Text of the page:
On Charter Day, March 20, 1959, during ceremonies inaugurating Glenn T. Seaborg as Chancellor of the Berkeley campus, a grateful University conferred on him the honorary degree, Doctor of Laws.
    Until his death, Professor Elkus continued to teach piano at the Conservatory and to lecture in University Extension.
    During his whole professional life, Professor Elkus was active in the musical milieu of San Francisco and contributed greatly to forming it. He was from 1933 a member of the Board of Governors of the San Francisco Symphony Orchestra and served on an enormous variety of governing boards, executive boards, and advisory and administrative committees at all levels--campus, regional, state, and national. His friends in San Francisco were legion, and the confidence inspired by his presence on the Berkeley campus resulted in generous gifts to music at the University of California.
    Professor Elkus was a commanding and beloved figure in the musical world of two continents. During his life a constant procession of young musicians sought him out for help and counsel, which they received from an open and untiring hand.
    Professor Elkus came out of the Romantic Period of music, and remained deeply devoted to the music of that period. His gods were Beethoven, whose creative processes he studies throughout his life; Wagner; Chopin; Verdi; and Brahms. But he also had great love for the music of the Renaissance and Baroque composers and took a vigorous part in furthering the music of his own time. Whatever form his musical activity, as composer, performer, or teacher, he sought beauty as he understood it, and his understanding was neither restricted by shibboleths of idiom nor clouded by fad.
    As a performer, whether pianist of conductor, he was a true poet, equally at home in concepts of grandeur, delicacy, or drama. Even after the demands of administration had made regular practice impossible, his skill as a pianist was such that he made the most casual classroom illustration an arresting experience and a brilliantly lighted glimpse into his musical world.
    He virtually ceased to compose after he became Chairman of the Department of Music, channeling his creative energy into the tasks at hand. Of his works one, Impressions from a Greek Tragedy, received the Juilliard Award in 1935 and his found a place in the repertory of many orchestras throughout the world.
    Professor Elkus is survived by his wife, Elizabeth Britton Elkus, whom he married in 1929, and two sons, Jonathan Britton Elkus and Benedict Britton Elkus.
    Professor Elkus had a warm, generous nature, and a natural grace in all his human relationships. It would be hard to separate in his countless students the influence of the man from the influence of the musician and artist. A loyal and devoted friend, he evoked loyalty and devotion in his friendships. In a very real sense he survives in every student he taught, every colleague he worked with, and every friend he made, for there is not of them who has not been in some degree changed as a result of the association.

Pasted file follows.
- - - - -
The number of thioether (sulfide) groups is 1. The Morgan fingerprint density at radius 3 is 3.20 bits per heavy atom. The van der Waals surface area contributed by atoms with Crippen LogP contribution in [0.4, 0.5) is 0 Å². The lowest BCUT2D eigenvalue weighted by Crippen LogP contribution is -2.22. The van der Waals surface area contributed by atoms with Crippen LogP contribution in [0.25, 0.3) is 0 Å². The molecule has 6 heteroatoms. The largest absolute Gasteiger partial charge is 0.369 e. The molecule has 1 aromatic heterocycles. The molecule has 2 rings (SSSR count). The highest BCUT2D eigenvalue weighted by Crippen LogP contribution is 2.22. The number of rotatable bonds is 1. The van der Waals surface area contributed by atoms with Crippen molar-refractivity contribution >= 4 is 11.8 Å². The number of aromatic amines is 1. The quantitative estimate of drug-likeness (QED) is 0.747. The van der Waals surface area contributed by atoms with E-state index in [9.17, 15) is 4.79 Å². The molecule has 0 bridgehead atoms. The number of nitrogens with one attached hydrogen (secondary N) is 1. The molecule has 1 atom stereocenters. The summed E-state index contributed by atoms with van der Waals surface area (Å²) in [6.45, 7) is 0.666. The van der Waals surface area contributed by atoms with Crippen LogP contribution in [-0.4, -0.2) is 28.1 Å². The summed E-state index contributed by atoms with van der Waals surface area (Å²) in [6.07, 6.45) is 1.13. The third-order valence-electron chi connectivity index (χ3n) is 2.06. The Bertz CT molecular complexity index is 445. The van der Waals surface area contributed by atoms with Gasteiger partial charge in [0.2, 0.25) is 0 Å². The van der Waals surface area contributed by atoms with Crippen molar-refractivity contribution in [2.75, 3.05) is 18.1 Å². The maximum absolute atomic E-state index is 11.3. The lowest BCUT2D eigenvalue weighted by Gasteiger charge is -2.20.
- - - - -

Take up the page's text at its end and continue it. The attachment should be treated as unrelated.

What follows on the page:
A paragraph from his official correspondence as Chairman of the Department of Music gives a quick insight into his whole personality, for it reveals him as he affirms ingratiatingly his secure faith in the intellectual dignity of the artistic processes:
    I venture to emphasize a point of view of performance which, it seems to me, you have not estimated at its proper value--a serious and adequate production of a major work of musical literature involves certain professional techniques only as a means to an end. The end is highly creative, for the translation of a complex score (the notation of which is laid out with the care of an architectural plan) into sound involves an analytic and critical study of the work in relation to its character, time and period. Such interpretations of major works are properly to be considered as essays in criticism.
    Taken from University of California, "In Memoriam," April 1963

    Scope and Content of Collection

    The Albert I. Elkus papers consist primarily of correspondence documenting Elkus' career as an educator and a leader in the musical and arts community of his day, in particular in the San Francisco Bay area. Exam files and other professional files also are included.
    The collection also contains a significant quantity of material pertaining to Cornel Lengyel, internationally known author and longtime personal friend of the Elkus family, as well as lesser amounts of materials related to the University of California loyalty oath controversy, and the Elkus family.